I'd finally get rolling, rolling straight into a cold rainstorm. I soon got soaked and very cold. I was hoping the pub in Ashurst that I had left a VM with back in the morning did in fact save me a room for that night. No luck, when I finally I got there, and they delivered the bad news. I ordered some food, restocked at the Four Square and eventually got going again. Surely Palmerston North a much bigger town 20kms further on, a city to some, would have vacancy. No luck. How is that possible? Palmy North?!? Who the hell goes there?
The rain had stopped but it was still cold and threatening. I just had to keep moving. I must try and cross the Rimutuka Range and get down the other side to find a patch of grass in a park or something.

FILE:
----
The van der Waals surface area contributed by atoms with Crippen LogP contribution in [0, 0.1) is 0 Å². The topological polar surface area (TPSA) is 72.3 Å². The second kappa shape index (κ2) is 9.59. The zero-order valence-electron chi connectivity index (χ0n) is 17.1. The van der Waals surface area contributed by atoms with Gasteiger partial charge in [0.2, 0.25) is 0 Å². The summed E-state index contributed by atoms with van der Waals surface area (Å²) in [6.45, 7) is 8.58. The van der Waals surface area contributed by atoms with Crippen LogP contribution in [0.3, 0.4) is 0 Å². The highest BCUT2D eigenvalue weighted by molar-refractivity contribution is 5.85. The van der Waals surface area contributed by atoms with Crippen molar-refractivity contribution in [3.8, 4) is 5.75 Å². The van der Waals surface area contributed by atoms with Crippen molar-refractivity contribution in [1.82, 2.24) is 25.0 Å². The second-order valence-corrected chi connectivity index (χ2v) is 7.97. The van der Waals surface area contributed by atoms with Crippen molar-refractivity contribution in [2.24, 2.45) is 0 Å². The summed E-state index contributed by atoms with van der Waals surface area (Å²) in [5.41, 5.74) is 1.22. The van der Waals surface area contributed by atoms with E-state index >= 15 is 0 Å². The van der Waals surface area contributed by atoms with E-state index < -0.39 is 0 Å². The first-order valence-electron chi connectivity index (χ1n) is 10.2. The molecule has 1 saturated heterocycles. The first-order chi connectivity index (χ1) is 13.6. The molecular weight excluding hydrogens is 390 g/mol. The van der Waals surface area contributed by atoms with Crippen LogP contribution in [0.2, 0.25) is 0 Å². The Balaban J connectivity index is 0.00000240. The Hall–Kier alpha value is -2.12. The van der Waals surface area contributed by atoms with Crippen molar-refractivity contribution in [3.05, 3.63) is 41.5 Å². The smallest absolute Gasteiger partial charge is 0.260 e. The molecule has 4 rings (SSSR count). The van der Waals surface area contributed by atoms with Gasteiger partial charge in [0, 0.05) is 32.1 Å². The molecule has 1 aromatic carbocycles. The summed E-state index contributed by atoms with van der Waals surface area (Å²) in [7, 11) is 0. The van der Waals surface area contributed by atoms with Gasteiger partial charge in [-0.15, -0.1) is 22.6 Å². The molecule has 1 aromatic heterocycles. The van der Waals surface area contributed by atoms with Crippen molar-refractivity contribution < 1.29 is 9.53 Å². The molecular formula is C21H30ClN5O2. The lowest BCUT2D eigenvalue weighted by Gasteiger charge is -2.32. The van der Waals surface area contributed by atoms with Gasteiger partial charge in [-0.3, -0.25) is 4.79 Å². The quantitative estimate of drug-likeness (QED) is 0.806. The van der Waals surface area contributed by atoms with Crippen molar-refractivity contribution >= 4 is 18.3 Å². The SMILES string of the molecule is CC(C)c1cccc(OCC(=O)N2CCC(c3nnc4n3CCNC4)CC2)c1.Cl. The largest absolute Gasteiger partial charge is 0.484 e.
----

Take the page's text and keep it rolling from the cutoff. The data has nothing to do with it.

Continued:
The early slopes over the Rimutukas have a really steep pitch in them. Night had long since fallen and I ground my way up the hill, paperboy-ing. Near the top of this section a "Hey Cliff!" Came from nowhere. A guy named Roeland, a yet to start TA rider in a later wave, offered me access to his guest house for the night. Bed, shower and laundry machine - HELL YEAH! We chatted quite a bit and drank an alcohol-free beer as he'd also gone on the wagon in preparations for his TA. A huge savior for sure.
129.2. miles with 7,815' followed by a 7.5hour stop
Leaving just before 5:00AM meant the traffic would be light as I groveled over the remainder of the Rimutaka pass. It was.